Going into bat for cave creatures

Original article publised here in Central Western Daily by Ian Curtis

I’ve caved at Cliefden for many years, having been introduced to the area when I moved to Orange  in 1975.

In the early days, as with most other beginning cavers, it was the wonder of the cave formations, the camaraderie and the challenges presented that drew me underground. 

More experienced cavers widened my interest by pointing out the creatures that lived near and within the caves: spiders, centipedes, frogs and bats. 

They informed me that two species of microbats were known to inhabit the caves and scientific work had been done banding bats in the 1960s. 

I bought the Australian Karst Index to find out what was known of the bats and learnt that Barbara Dew, a Canberra scientist, had identified two species: Miniopterus schreibersii (eastern bentwing) and Rhinolophus megaphyllus (eastern horseshoe) and noted that five caves were used by bats.

The eastern bentwing had not been known in the Central West prior to this study, was vulnerable, and used at least one cave as a maternity site.

Another was used as an overwintering site for a population that migrates to Wee Jasper to their maternity cave.

In late 2014, with the caves threatened by a proposed new dam on the Belubula, scientists hastened to restudy the area. 

The local caving club the Orange Speleological Society (OSS), which had been founded in 1955, was asked to help. Detectors were set up at cave entrances and checked and moved over a number of nights.

Initial findings were mind-boggling. Every cave recorded large numbers, all in the hundreds. Two recorders on the river (low and high) recorded 1320 and 1400 respectively. One cave, a maze close to the river,  recorded 1200 one night.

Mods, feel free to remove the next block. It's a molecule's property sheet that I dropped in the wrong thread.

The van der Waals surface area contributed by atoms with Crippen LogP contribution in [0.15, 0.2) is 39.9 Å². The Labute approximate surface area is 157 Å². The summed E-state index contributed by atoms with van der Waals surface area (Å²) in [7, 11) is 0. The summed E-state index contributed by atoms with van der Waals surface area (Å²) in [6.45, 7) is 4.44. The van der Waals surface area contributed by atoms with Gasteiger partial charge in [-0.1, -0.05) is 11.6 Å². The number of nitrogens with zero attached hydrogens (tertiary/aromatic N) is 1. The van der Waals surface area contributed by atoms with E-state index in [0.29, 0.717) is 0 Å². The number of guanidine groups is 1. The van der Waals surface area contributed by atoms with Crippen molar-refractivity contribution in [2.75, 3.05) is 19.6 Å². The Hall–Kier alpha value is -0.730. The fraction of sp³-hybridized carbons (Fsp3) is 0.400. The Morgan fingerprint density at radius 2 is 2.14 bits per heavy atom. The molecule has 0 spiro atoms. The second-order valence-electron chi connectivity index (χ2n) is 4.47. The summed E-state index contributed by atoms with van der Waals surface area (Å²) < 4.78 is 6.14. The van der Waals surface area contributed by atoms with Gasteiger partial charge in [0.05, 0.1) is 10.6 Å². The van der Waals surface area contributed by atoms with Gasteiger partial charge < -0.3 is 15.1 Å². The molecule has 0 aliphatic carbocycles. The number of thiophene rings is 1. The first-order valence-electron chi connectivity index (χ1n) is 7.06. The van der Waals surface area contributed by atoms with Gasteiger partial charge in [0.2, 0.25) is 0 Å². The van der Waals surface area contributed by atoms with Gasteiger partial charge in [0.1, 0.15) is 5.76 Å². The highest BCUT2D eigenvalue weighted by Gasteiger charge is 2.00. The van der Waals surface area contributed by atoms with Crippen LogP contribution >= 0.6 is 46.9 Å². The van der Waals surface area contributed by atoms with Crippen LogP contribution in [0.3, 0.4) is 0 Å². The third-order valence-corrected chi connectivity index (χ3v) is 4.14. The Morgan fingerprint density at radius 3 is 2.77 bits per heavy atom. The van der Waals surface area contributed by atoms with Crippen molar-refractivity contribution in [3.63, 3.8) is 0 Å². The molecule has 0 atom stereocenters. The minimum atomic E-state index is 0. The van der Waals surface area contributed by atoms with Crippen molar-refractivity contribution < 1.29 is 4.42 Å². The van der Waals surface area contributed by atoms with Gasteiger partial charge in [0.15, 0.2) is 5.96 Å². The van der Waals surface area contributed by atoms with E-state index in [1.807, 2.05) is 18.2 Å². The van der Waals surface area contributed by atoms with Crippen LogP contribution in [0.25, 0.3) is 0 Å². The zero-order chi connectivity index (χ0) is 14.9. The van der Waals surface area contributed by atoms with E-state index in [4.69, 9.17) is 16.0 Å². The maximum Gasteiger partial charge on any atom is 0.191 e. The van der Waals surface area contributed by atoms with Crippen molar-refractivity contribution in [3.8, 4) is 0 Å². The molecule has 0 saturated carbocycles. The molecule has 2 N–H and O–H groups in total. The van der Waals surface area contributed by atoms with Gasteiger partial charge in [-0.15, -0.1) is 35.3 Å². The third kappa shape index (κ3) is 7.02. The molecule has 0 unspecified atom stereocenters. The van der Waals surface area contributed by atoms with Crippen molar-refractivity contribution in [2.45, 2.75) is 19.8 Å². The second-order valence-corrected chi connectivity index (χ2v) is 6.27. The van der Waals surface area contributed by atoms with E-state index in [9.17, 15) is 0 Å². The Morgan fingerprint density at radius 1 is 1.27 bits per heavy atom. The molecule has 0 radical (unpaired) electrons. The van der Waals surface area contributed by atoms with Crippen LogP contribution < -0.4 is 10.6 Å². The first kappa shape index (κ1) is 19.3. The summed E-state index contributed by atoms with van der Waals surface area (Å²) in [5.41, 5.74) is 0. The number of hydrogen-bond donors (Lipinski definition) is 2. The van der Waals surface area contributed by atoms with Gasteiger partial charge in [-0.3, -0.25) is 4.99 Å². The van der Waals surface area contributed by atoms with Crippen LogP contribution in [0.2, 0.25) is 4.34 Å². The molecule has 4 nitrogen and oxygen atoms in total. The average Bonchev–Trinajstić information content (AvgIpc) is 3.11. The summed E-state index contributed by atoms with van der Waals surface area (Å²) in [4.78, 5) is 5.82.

All machines, generally set up to record for two sessions, had flat batteries after only one!

Recordings were sent to Sydney for analysis. Eighteen species were identified from their calls and six, possibly seven, are protected under the NSW Threatened Species Conservation Act,  1995.

Experts confirm this is a microbat hotspot on the call data collected. These data have been forwarded to BioNET (the NSW Wildlife Atlas) for listing and should soon be made available for any interested person to find. 

I found I wanted to know more about bats so got onto the web. The Australian Museum site informed me Australia has about 90 species of microbat.

The Queensland government Department of Environment and Heritage Protection site calls them ‘the insect terminators’ and told of how one species of bat had been recorded eating 1200 tiny fruit flies in an hour - one every three seconds - while on the wing. They forage up to 15 kilometres from their roost site. 

Numbers decline, I learnt, because of habitat loss (clearing of vegetation, inappropriate fire regimes, land degradation from agriculture) and disturbance of roost sites caused by tourism, mining activities, recreational caving and land clearing. 

The Belubula valley, beautiful in its own right, has since white settlement traditionally been a sheep area. Today, however, on its banks and heights, vineyards have sprung up - probably the most well-known of which is Angullong. 

Should a dam be built on the Belubula, or mining begin in the area, the fear is that the bats will be dispersed or, worse still, exterminated. Should this happen local vineyards will be adversely affected as well as other areas to which these bats travel. Without bats protecting fruit from insects viticulturists will need to resort to chemical control measures. 

The study continues. Although I am now an experienced caver in my 70s I still enjoy the wonder of the caves but have a deeper appreciation of their values and beauties.

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